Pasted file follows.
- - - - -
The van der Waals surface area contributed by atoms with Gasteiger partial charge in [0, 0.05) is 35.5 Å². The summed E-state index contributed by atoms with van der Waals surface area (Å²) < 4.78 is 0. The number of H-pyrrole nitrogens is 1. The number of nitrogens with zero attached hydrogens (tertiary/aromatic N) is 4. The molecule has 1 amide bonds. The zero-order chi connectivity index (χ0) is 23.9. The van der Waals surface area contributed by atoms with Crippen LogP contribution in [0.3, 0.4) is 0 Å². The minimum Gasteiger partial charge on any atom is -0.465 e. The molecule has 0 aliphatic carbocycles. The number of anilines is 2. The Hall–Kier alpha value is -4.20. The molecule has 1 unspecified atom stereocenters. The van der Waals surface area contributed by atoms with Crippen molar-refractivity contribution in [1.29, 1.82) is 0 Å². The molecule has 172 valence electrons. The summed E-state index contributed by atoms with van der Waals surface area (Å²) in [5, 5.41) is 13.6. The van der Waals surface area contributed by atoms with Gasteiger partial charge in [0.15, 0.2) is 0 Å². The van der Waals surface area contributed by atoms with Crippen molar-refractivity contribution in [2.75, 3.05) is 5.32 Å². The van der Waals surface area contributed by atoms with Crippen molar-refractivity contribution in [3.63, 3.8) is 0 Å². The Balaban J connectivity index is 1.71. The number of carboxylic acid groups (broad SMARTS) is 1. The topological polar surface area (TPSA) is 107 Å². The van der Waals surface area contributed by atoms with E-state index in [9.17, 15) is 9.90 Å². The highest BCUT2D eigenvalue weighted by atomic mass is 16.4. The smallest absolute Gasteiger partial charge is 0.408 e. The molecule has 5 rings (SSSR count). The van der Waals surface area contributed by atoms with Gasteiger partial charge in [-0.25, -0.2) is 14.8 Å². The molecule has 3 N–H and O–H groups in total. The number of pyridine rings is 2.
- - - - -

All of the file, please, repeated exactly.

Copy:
The van der Waals surface area contributed by atoms with Gasteiger partial charge in [0, 0.05) is 35.5 Å². The summed E-state index contributed by atoms with van der Waals surface area (Å²) < 4.78 is 0. The number of H-pyrrole nitrogens is 1. The number of nitrogens with zero attached hydrogens (tertiary/aromatic N) is 4. The molecule has 1 amide bonds. The zero-order chi connectivity index (χ0) is 23.9. The van der Waals surface area contributed by atoms with Crippen LogP contribution in [0.3, 0.4) is 0 Å². The minimum Gasteiger partial charge on any atom is -0.465 e. The molecule has 0 aliphatic carbocycles. The number of anilines is 2. The Hall–Kier alpha value is -4.20. The molecule has 1 unspecified atom stereocenters. The van der Waals surface area contributed by atoms with Crippen molar-refractivity contribution in [1.29, 1.82) is 0 Å². The molecule has 172 valence electrons. The summed E-state index contributed by atoms with van der Waals surface area (Å²) in [5, 5.41) is 13.6. The van der Waals surface area contributed by atoms with Gasteiger partial charge in [0.15, 0.2) is 0 Å². The van der Waals surface area contributed by atoms with Crippen molar-refractivity contribution in [2.75, 3.05) is 5.32 Å². The van der Waals surface area contributed by atoms with Crippen molar-refractivity contribution in [3.63, 3.8) is 0 Å². The Balaban J connectivity index is 1.71. The number of carboxylic acid groups (broad SMARTS) is 1. The topological polar surface area (TPSA) is 107 Å². The van der Waals surface area contributed by atoms with E-state index in [9.17, 15) is 9.90 Å². The highest BCUT2D eigenvalue weighted by atomic mass is 16.4. The smallest absolute Gasteiger partial charge is 0.408 e. The molecule has 5 rings (SSSR count). The van der Waals surface area contributed by atoms with Gasteiger partial charge in [-0.25, -0.2) is 14.8 Å². The molecule has 3 N–H and O–H groups in total. The number of pyridine rings is 2.